Funding Growth with External Working Capital
In my recent article, Tips on Managing Working Capital for Growth, I discussed ways to increase internal working capital by managing your inventory, accounts receivable and accounts payable. While good management strategies in these areas can contribute to business growth it is typically a slower – or “organic” – growth. To expand your business at a faster rate, you will undoubtedly need access to external working capital.
External working capital will come at a cost to the company in the form of interest or loss of a percentage of ownership; it is generated either through equity or debt. Let’s explore some options for generating external working capital and how they differ.
- Selling stock to the public is not a viable option for most small businesses since it requires a substantial cash outlay up front to create an IPO (Initial Public Offering).
- Venture Capital involves selling part of your business to outsiders. Typically seeking a high return and focused on profitability, these buyers’ objectives may conflict with your own goals for your business.
- Preferred Stock sales generate external working capital through a combination of equity and debit. Returns are guaranteed to buyers but no voting rights accompany the stock. Check with your tax professional for more information about using this option – certain entities (e.g. Sub-S) cannot have more than one class of stock.
- Equity can be injected into the company by an owner of the business who is in a position to put up personal funds.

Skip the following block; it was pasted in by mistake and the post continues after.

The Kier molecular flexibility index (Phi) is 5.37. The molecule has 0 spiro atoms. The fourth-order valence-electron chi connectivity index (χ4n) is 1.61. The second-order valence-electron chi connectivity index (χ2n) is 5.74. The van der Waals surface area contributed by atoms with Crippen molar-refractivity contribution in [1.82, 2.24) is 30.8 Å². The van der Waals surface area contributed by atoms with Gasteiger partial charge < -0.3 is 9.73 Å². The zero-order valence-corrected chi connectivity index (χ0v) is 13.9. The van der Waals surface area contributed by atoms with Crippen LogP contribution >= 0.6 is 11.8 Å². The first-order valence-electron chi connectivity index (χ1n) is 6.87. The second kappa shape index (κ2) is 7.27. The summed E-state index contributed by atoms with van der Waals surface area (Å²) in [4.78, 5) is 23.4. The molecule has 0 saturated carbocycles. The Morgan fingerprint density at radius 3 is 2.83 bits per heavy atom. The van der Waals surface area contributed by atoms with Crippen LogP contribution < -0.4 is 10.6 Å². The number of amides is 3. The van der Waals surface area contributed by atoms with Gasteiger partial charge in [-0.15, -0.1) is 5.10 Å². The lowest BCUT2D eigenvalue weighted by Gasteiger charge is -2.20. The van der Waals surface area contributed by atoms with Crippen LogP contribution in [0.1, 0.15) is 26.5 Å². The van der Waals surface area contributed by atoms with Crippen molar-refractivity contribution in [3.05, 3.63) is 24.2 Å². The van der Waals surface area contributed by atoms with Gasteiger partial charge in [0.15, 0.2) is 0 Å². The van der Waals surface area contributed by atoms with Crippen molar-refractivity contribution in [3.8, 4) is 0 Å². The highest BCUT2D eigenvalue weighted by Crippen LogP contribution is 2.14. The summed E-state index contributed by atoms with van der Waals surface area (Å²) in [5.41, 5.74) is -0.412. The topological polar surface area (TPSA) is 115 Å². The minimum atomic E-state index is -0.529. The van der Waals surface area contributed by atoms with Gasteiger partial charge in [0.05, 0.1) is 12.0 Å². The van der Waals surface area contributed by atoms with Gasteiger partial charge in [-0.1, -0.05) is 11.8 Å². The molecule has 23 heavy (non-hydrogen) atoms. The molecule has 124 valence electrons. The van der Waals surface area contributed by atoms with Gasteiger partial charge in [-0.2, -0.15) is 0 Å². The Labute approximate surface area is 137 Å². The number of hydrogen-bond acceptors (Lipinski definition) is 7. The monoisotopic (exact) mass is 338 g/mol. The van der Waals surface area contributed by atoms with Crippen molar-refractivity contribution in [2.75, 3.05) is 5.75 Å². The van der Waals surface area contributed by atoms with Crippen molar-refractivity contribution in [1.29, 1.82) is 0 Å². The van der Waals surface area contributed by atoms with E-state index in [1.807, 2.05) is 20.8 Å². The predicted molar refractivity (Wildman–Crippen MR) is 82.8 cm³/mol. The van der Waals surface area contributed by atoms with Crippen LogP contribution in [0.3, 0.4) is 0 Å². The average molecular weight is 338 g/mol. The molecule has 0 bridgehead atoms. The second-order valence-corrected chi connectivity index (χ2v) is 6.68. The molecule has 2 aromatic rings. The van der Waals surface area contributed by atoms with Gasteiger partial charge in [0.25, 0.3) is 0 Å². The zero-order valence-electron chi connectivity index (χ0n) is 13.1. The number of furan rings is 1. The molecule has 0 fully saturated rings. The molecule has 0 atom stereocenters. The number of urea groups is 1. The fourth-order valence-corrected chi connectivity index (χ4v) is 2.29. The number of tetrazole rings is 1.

Debt – Long-term:
- Term Loans, typically financed for 5 to10 years, are collateralized with fixed assets of the company. These loans can be suitable for businesses that require a substantial investment in equipment and machinery. Loan payments are paid out of future profits derived from the fixed assets.
- Equipment Leasing is another form of long-term financing. The business effectively rents, rather than purchases, the fixed assets.
- The U.S. Small Business Administration (SBA) offers six different types of loans. Banks may be more open to making these loans since the SBA guarantees a portion of the repayment.
Debt – Short-Term:
- Trade Credit involves negotiating favorable extended payment terms with vendors and suppliers.
- Accounts Receivable Financing provides a loan that is secured by A/R. The lender makes advances against A/R and collects payments directly from customers.
- Accounts Receivable Factoring means that A/R is sold to a third party who collects payments directly from customers. This option typically requires a long-term contract with the factoring company and a high volume of A/R.
- Inventory Financing allows the lender to make advances against the value of inventory including raw, work-in-process and finished goods. This is generally not a good option for new businesses.
- Line of Credit is also known as a demand loan. Funds are borrowed and repaid during the loan period, providing flexibility for seasonality and normal peaks and valleys of cash flow.
As you can see, there are numerous financing options through which external working capital can be generated for your business. The key is to clearly identify which loan or use of equity fits your business and plans for its growth. Keep in mind that, to be approved for any type of financing, the business must be able to provide accurate financial records, both past and present. And with few exceptions, the owner will be required to provide a personal guarantee for loans.
For help in determining which of these options may be your best solution for generating external working capital, feel free to contact me for a complimentary consultation.